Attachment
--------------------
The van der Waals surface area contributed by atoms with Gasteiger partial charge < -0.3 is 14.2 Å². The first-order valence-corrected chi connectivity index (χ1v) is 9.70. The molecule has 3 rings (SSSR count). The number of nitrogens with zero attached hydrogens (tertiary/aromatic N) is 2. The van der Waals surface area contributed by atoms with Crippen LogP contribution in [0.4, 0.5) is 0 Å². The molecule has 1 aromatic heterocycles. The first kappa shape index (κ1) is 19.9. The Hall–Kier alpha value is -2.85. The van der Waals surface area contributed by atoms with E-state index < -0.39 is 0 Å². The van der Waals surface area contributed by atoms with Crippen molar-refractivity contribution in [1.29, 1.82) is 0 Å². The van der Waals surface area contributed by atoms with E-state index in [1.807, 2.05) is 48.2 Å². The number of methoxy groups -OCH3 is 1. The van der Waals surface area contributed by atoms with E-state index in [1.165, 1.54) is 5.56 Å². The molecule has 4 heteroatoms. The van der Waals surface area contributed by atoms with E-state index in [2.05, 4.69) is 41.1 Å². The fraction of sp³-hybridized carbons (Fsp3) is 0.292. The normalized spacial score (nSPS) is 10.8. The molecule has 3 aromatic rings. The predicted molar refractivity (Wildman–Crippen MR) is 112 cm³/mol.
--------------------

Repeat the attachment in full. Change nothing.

The van der Waals surface area contributed by atoms with Gasteiger partial charge < -0.3 is 14.2 Å². The first-order valence-corrected chi connectivity index (χ1v) is 9.70. The molecule has 3 rings (SSSR count). The number of nitrogens with zero attached hydrogens (tertiary/aromatic N) is 2. The van der Waals surface area contributed by atoms with Crippen LogP contribution in [0.4, 0.5) is 0 Å². The molecule has 1 aromatic heterocycles. The first kappa shape index (κ1) is 19.9. The Hall–Kier alpha value is -2.85. The van der Waals surface area contributed by atoms with E-state index < -0.39 is 0 Å². The van der Waals surface area contributed by atoms with Crippen molar-refractivity contribution in [1.29, 1.82) is 0 Å². The van der Waals surface area contributed by atoms with E-state index in [1.807, 2.05) is 48.2 Å². The number of methoxy groups -OCH3 is 1. The van der Waals surface area contributed by atoms with E-state index in [1.165, 1.54) is 5.56 Å². The molecule has 4 heteroatoms. The van der Waals surface area contributed by atoms with E-state index in [2.05, 4.69) is 41.1 Å². The fraction of sp³-hybridized carbons (Fsp3) is 0.292. The normalized spacial score (nSPS) is 10.8. The molecule has 3 aromatic rings. The predicted molar refractivity (Wildman–Crippen MR) is 112 cm³/mol.